The last ten years have been confirmed as the hottest decade on record for the planet. Undeniably, this is caused by climate change. As well as resulting in catastrophic storm damage and fires destroying homes, ten of the most extreme weather events of 2021 alone cost the world US$170billion , and 2021’s extreme weather has led to the largest pay-out for insurers in the last ten years .
Not only this, if climate change continues unchecked we are going to find a reversal of household and commercial heating demand due to the rising temperatures across the year. Demand for heating is likely to decrease across the winter and cooling demand will increase in hotter summers with air conditioning uptake increasing.
Flooding is already a major risk for many across the UK and is only projected to increase with climate change. Flooded homes can cause long-term and severe impacts on mental health and wellbeing, alongside the obvious damage to property. This risk is already classed as high magnitude with 1.9 million people across all areas of the UK exposed to frequent flooding from either river, coastal or surface water flooding . Again, this is projected to increase even further in the absence of higher levels of adaptation.
A further threat, already well known to insurers, is the issue of subsidence. Drier summers are increasingly becoming the norm meaning that houses in vulnerable areas will be more prone to damage due to the shrinking and cracking of the soil.
In terms of commercial properties, there are also risks in the move towards a cleaner, greener economy as businesses face major changes in asset values and business costs. For property investors this can translate to the green credentials of the buildings they own, with demand likely to be focused on the most sustainable assets, with the risk of buildings that don’t meet the desired criteria or government regulations becoming stranded assets.
Impact of extreme weather on UK insurers
The winter floods and storms in the UK in 2020 cost the insurance industry over £800 million and with climate change that is only likely to increase . This is a theme that can be found across subsidence claims as well, with claims increasing 49% between July 2020 and July 2021 .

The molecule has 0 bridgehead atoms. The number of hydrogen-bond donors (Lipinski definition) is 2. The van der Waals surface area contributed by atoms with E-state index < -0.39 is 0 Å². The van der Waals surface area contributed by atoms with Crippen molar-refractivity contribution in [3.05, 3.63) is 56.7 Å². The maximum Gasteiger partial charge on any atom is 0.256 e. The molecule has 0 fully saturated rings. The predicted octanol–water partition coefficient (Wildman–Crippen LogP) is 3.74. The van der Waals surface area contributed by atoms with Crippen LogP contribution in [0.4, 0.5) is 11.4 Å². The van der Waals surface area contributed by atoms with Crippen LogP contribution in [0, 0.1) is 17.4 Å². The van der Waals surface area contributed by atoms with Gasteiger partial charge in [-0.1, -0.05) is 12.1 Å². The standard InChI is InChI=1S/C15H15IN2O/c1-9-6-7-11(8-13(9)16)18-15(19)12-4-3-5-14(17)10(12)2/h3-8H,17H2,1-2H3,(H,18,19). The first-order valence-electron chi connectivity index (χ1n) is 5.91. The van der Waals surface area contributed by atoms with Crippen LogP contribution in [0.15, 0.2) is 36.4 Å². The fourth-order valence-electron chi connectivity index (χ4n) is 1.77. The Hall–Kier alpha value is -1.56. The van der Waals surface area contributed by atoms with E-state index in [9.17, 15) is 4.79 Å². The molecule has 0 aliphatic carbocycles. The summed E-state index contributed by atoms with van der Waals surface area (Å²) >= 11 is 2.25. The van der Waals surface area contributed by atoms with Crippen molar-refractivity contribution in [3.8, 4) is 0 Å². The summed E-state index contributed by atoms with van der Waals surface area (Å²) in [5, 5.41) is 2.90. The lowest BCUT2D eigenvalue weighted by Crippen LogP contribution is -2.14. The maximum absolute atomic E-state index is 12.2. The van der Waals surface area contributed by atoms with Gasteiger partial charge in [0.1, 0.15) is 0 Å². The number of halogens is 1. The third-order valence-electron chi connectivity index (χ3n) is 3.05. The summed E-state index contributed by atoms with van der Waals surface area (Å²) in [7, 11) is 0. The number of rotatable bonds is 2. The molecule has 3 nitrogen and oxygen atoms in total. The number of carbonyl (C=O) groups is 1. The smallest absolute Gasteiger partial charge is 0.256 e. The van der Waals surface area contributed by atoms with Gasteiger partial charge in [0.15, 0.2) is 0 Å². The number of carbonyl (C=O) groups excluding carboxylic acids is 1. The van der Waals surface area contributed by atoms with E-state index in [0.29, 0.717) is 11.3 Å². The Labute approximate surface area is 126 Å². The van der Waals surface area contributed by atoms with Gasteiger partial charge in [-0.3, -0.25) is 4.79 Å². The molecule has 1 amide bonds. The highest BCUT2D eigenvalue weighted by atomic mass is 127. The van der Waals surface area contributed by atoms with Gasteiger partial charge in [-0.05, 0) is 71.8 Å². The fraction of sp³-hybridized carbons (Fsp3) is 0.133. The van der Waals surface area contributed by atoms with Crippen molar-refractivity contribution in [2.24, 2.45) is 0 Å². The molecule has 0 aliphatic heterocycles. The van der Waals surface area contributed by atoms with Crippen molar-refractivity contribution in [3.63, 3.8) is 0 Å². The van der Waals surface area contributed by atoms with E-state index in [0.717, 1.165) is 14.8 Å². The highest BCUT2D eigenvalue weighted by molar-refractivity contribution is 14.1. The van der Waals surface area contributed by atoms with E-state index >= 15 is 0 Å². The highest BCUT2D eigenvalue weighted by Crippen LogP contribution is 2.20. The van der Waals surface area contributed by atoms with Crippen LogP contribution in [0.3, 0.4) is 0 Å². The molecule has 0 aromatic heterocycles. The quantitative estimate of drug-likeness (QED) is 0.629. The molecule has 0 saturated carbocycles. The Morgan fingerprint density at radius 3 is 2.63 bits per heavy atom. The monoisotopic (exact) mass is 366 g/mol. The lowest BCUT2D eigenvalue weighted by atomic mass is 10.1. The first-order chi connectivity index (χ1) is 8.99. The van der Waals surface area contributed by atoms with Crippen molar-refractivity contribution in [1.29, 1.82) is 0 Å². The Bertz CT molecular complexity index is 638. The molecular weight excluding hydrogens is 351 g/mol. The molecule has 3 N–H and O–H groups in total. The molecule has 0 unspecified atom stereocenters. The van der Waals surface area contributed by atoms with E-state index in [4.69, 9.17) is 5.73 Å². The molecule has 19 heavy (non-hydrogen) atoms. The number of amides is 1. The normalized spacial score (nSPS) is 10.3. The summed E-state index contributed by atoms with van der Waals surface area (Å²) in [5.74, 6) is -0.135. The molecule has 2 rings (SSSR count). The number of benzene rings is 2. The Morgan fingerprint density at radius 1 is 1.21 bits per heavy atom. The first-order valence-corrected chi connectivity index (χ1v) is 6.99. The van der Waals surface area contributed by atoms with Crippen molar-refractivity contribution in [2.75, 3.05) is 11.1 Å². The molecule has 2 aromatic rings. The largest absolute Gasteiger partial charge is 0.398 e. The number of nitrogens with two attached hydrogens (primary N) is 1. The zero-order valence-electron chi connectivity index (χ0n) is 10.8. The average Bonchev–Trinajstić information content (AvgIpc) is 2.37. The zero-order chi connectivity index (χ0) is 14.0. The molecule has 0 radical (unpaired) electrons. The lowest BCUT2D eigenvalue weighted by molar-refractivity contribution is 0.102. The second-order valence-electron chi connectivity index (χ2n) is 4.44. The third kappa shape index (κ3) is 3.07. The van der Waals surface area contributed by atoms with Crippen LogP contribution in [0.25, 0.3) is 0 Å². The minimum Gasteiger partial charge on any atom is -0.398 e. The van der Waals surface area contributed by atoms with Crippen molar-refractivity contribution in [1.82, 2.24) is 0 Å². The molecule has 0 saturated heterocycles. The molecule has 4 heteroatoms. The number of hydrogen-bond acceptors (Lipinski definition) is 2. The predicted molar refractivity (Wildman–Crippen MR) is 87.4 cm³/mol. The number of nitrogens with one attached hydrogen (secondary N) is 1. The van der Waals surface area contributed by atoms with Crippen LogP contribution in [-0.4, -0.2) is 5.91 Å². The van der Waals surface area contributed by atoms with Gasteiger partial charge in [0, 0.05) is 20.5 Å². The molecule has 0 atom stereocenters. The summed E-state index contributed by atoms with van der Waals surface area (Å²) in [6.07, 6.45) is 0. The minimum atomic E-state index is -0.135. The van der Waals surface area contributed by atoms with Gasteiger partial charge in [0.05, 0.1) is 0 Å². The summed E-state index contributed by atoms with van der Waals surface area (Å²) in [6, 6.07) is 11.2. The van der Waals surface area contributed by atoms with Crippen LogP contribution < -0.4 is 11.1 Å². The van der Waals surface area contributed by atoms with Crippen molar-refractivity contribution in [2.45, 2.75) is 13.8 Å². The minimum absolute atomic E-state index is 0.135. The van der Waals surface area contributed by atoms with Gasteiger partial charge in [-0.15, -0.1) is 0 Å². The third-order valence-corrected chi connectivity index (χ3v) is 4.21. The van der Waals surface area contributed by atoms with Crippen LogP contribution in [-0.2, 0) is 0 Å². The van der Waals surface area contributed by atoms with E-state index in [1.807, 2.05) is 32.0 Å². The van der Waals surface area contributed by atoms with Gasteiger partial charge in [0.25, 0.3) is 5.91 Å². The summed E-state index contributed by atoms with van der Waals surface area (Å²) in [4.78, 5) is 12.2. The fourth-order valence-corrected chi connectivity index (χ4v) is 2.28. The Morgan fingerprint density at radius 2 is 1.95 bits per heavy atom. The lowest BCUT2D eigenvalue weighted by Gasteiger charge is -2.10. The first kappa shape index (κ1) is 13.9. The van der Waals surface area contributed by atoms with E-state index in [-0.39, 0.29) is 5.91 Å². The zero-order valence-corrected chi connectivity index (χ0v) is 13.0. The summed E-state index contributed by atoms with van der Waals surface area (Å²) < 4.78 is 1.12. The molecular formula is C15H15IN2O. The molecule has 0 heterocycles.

To combat the effects of climate change, homeowners and business owners alike are beginning to invest and upgrade to greener properties. These properties are made to have a smaller carbon footprint than traditional buildings and constructions.
However, research carried out by insurance provider Neos states that 28% of homeowners say they have or know someone who has experienced an accident in their home caused by modern green appliances . These positive changes therefore have consequences.
Policy inception considerations and long-term risk
As we are becoming more aware of our impact on the climate and environment, property owners will be looking to implement these new technologies and products. Insurers and the wider industry need to be aware of potential issues at policy inception and the impact these products may have in the long term on potential risk. Luckily, not only are homes and commercial properties becoming greener, but they are also becoming smarter due to the advent of technology. We are now in a position where our smoke detectors and burglar alarms can be connected to our smart phones. Leak bots are becoming more mainstream, allowing property owners the benefit of being notified much earlier of potential escapes of water. Escape of water claims account for around a quarter of all claims made in the UK  and being able to combat this with modern technology will be an asset for insurance companies going forward. All this technology gives us the opportunity to be aware of issues before they become catastrophic for our homes and businesses. Insurers need to be aware of any eco additions to properties on existing policies, and vice versa in that policyholders need to be aware that they may need to disclose additions to their properties to their insurers for coverage to be accepted in the result of a claim. Insurers may be required to add ‘green upgrades coverage’ to their policies to ensure that the increased cost of repairing or replacing ‘green’ property is covered. As the world acknowledges and begins to tackle climate change, the insurance industry must also adapt to reflect the new and ever-changing risks posed.